Let’s face it. When you have a good connection with an experienced listener, you’re going to want to talk. Even the shyest clients open right up with an empathetic ghost listening. But if those heart-to-hearts aren’t leading somewhere specific, you could be facing a long haul of unnecessary work.

Endless writing.
Endless revisions.
Endless deletions.
Endless editing.

Every ghost has had a client who wanted “to let it flow.” Sounds great in theory, but it’s a very sloppy way to deliver a finished manuscript anytime soon. Out of 62 books, we’ve had two clients who were difficult to reign in. They had one idea. Then halfway through the book, they decided to change lanes. Or they became comfortable enough to deliver some pretty big reveals we needed to know at the beginning.

You might think that outline means to include all the details of your life from start to finish. That would be an autobiography, while a memoir can be any slice of your life. Regardless of which type of book your ghost is writing for you, there must be structure and it must have some entertainment value.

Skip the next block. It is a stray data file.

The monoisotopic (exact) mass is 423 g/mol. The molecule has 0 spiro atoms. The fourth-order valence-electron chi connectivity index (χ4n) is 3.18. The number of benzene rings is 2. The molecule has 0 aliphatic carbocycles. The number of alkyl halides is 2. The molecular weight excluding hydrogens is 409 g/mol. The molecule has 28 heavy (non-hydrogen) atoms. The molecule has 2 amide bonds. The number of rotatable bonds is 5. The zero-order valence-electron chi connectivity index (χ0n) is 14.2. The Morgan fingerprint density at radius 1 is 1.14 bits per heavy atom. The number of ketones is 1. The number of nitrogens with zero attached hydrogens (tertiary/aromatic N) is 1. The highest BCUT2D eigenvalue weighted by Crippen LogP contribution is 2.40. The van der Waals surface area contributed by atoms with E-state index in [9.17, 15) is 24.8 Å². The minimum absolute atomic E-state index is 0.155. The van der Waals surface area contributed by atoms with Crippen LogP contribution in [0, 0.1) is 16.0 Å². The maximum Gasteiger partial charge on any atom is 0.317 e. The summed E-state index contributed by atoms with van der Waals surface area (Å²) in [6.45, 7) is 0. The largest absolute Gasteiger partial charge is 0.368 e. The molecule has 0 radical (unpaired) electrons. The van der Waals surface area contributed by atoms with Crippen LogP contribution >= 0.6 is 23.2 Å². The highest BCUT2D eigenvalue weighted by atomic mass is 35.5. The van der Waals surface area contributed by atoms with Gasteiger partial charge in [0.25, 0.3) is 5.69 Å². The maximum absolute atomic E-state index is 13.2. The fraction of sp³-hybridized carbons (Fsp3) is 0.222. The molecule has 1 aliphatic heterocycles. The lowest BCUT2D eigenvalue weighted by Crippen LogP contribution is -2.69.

Does that surprise you?

Consider the outline (autobiography or memoir) to be the DNA of your story. To make it entertaining, let’s look at a typical entertainment outline. It may sound counterintuitive to follow a “Hollywood” example. However, as consumers of knowledge and experience, we are subconsciously conditioned to expect the following outline from books, TV series and movies:

Three Acts
Five Turning Points
Six Stages

Your ghost should know this, and draw your story out according to this structure. The acts, turning points and stages should become your table of contents.

Let’s take Imaginary Client, Liz, and prepare a typical entertainment outline for her memoir. Liz wants her ghost to write out Liz’s childhood to the age of 18.
Stage One: family is intact

Act One: Dad dies.

Chapter One: Age five. Dad dies, Mom inherits a huge life insurance policy (turning point)
Chapter Two: Living circumstances begin to change dramatically. Life becomes upscale.

Stage Two: massive change is life circumstances

Chapter Three: Moving to a mansion (turning point). Owning horses. Lessons: music, riding, tutoring.

Act Two: Mom remarries.

Stage Three: new family members

Chapter Four: Age seven. Mom remarries (turning point). New stepfather. New siblings.

Chapter Five: Adjustments. Struggles with how to allocate money.

Stage Four: Drama (this is the high point of the story)

Chapter Six: Stepfather and new family is… not so good.

Stage Five and Act Three: Mom loses all the money.

Chapter Seven: Through nefarious means, new family jilts mom out of money (turning point).
Chapter Eight: Divorce. Moving from mansion. No more lessons (turning point).